March 5, 1994

The same week baseball continued a hot streak, the Lady Vols continued to dominate the court under head coach Pat Summitt leading into the 1994 SEC Women’s Tournament. Tennessee held a record of 26-1 overall by March 4 and ranked No. 1 in the nation.

The Associated Press issued a slight warning to fans ahead of Tennessee’s conference tournament play set to begin March 5. In 1993, the No. 1 Lady Vols held a record of 27-1 overall (11-0 SEC) before Georgia beat them in the second round of the tournament. The Lady Bulldogs had erased a 10-point second-half Tennessee lead to send head coach Pat Summitt’s squad home after only one game.

Summitt led her teams to a combined 525 victories, nine SEC championships and three national championships before the March 5 tournament start in 1994. No team in the conference had beaten her squads in more than two years during regular season play.

Tennessee prepared to face Georgia again. Larry Taft, a sports writer for The Tennesseean, noted that Lady Vol Dana Johnson said memories of the first game best forgotten gave the team an eerie feeling.

“I think last year went through our minds, maybe unconsciously,” Johnson said. “That’s why Pat told us after the game that we had a scared look on our faces. We were hoping a repeat of last year wouldn’t happen.”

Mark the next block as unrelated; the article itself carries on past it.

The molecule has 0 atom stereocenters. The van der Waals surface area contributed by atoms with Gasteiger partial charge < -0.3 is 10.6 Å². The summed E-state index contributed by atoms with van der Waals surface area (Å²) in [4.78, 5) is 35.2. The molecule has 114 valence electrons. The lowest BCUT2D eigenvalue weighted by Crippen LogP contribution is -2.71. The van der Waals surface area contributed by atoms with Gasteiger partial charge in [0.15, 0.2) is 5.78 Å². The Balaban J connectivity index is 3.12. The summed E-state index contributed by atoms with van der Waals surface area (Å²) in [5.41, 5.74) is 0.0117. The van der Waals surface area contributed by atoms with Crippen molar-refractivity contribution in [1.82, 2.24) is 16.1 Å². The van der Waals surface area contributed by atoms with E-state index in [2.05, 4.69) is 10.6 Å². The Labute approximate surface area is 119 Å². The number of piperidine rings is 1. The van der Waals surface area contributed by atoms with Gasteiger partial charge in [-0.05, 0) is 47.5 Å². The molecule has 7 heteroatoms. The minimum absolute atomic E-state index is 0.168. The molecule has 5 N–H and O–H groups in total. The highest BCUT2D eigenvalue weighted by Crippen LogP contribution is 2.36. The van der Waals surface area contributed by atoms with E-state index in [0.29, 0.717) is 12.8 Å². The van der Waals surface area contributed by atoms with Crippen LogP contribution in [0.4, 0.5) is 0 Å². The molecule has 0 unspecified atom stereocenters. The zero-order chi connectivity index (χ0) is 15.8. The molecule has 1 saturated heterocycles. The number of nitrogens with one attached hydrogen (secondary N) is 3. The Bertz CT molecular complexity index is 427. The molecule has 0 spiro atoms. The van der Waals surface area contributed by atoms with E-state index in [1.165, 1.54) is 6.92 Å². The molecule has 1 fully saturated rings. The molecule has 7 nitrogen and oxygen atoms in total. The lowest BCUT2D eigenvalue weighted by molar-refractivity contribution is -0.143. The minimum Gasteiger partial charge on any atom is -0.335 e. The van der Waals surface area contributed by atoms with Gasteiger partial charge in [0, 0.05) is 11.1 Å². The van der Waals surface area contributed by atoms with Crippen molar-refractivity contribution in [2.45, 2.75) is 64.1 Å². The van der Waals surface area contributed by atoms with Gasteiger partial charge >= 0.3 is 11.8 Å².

A repeat did not happen. The Lady Vols beat Georgia, 86-72, to advance in the tournament. However, the win failed to come easy.

Tennessee led 48-29 in the second half before the Lady Bulldogs closed the 17-point gap, coming within 10 points. A 7-0 run stalled the Lady Vols’ hopes. Then, Tiffany Woosley sank a 3-point shot to regain a more comfortable lead. She impressed her head coach.

“I compliment Tiffany in that she stepped up and handled the pressure when she was not getting as much help from her perimeter game as we’d have liked,” Summitt said. “We did not have five people step up and want the basketball when the pressure was on.”

Summitt remained unimpressed with her team’s offensive effort, noting little aggression, despite Woosley’s 20-point game. Johnson scored 17 points in the game. Summitt noted free throw shooting as the team’s saving grace in the second half.

That season, the Lady Vols won the tournament title in addition to their regular season crown. They exited the NCAA Tournament in the Sweet Sixteen with a 31-2 overall record (11-0 SEC).

Two seasons later, freshman Kellie Jolly (Harper) joined the squad. She helped her team to the first for three consecutive national championships. She now leads Tennessee into the SEC Tournament for the first time. The tournament tips off this Wednesday in Greenville, South Carolina.

Lexie Little
Lexie Little is a journalist from Kingsport, Tennessee, who holds a Bachelor of Communication degree from the University of Tennessee with majors in both Journalism & Electronic Media and French & Francophone Studies. She's a contributor to RTI and writes the weekly column "The Week in UT Sports History." Lexie formerly worked as a feature writer for VIPSEEN Magazine and continues to freelance for various publications as she earns her master's degree from the University of Georgia Grady College of Journalism and Mass Communication.